In one sign of the growing fear, a school in the Burkina Faso village of Bargo recently built a concrete wall around its buildings for greater protection. Just last month, two boys were kidnapped by extremists while they prayed at the nearby mosque, said Bonane Honore, the school’s headmaster.

“We are very scared,” said Christine Kabore Ouedraogo, a political leader in the village, a short drive from the training camp in Loumbila.

Barmou trained at Fort Benning, Ga., and the National Defense University in Washington. His comments — which were echoed by other African officers concerned about Washington’s commitment to fighting violent extremism — came during a counterterrorism exercise in Burkina Faso last week that drew 2,000 military personnel from more than 30 African and Western countries.

“The threat is gaining ground,” Foreign Minister Alpha Barry of Burkina Faso told a security conference in Munich in February. “It’s no longer just the Sahel, it’s coastal West Africa and the risk of spreading regionally.”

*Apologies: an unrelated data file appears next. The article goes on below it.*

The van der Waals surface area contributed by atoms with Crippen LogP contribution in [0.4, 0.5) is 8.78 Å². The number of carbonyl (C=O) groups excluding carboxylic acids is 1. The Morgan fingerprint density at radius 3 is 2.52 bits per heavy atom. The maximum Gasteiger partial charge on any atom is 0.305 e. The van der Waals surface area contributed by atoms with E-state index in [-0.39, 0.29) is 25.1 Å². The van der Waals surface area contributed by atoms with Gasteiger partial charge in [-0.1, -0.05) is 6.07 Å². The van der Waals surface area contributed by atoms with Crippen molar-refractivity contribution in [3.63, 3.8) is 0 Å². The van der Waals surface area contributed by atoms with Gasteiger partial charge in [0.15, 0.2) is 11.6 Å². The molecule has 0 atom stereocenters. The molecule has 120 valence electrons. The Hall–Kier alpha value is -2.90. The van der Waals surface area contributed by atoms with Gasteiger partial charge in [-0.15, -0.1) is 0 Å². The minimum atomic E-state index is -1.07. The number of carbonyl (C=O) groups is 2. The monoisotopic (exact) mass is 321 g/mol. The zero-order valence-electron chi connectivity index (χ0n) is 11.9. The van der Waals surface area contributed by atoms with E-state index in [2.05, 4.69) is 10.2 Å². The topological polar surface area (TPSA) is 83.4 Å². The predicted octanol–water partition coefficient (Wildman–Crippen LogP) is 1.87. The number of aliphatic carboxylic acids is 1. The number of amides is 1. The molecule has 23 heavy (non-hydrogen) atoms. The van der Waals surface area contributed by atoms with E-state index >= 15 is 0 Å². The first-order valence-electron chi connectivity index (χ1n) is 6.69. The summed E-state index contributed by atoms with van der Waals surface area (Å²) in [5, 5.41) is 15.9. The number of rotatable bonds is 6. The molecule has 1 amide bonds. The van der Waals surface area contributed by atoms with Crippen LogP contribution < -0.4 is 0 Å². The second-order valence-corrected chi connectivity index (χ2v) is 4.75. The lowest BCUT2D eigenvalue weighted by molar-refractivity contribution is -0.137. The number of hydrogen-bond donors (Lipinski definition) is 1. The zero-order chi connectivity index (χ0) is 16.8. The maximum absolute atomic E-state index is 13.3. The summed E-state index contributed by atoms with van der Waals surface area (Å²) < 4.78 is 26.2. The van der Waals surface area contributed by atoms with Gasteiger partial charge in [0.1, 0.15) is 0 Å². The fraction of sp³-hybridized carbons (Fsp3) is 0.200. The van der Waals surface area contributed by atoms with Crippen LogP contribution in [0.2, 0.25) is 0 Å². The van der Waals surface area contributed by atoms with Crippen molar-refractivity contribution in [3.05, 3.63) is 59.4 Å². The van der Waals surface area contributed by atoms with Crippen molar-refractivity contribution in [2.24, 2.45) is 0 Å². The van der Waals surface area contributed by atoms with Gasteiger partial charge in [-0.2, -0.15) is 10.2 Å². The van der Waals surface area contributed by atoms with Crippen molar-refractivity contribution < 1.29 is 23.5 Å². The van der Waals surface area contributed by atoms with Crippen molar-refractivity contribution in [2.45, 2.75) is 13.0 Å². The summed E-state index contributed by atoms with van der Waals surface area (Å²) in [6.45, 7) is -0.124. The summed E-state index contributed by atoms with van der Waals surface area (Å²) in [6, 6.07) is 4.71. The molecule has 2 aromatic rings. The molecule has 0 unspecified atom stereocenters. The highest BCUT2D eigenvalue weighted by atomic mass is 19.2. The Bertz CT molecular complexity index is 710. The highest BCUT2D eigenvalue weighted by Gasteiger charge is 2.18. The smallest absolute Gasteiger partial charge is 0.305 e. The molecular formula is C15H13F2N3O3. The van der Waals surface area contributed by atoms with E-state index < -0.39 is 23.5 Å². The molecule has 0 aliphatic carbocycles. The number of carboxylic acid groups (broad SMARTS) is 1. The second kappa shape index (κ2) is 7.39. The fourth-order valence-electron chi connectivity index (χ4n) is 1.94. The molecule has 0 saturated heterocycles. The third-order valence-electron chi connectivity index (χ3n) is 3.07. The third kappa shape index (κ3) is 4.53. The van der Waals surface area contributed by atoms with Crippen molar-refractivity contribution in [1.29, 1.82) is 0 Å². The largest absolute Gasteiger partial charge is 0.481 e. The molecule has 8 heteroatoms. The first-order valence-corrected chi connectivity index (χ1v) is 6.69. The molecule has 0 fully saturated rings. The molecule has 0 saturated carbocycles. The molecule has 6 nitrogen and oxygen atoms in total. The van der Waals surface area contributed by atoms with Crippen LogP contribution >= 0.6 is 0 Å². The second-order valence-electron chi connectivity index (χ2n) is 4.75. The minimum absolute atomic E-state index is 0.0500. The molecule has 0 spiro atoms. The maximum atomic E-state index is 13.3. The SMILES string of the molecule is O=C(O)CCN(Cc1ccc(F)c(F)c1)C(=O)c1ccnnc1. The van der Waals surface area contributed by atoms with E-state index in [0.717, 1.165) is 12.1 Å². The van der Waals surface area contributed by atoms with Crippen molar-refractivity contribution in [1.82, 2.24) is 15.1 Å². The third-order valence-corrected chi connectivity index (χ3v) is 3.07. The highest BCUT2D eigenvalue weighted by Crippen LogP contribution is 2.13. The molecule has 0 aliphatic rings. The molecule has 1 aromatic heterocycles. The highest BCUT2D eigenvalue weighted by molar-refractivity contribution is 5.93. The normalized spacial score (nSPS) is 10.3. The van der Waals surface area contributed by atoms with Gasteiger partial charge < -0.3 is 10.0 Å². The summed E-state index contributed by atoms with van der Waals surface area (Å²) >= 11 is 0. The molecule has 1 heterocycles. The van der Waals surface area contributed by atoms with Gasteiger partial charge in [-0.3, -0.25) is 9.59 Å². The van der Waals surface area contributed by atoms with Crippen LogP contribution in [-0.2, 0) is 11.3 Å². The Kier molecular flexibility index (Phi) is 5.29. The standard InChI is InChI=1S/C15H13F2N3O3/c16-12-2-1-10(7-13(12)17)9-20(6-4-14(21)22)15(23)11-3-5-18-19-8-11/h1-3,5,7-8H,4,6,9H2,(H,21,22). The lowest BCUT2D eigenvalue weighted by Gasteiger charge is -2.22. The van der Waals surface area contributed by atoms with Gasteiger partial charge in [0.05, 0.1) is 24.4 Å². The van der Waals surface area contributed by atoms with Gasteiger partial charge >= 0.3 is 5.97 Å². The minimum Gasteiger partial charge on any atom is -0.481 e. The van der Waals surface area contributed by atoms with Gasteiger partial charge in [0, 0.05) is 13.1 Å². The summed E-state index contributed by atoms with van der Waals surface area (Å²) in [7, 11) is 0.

France, the former colonial power in West Africa, maintains 4,500 troops in the region to help battle insurgents in Niger, Chad and Mali, where it routed al-Qaida’s affiliate from the north in 2013. French officials said the Pentagon had assured them it would keep providing intelligence, logistics and aerial refueling in what Prime Minister Édouard Philippe called “a hard fight,” while visiting troops in Mali last week.

The U.S. military has a relatively light footprint across Africa, relying on European and African partners to carry out most counterterrorism missions from the Sahel to Somalia, with the Pentagon providing air power when needed. The United States already has conducted 24 airstrikes this year against al-Shabab targets in Somalia, compared with 47 all of 2018.

About 6,000 U.S. troops and 1,000 Defense Department civilians or contractors work throughout Africa, mainly training and conducting exercises with local forces.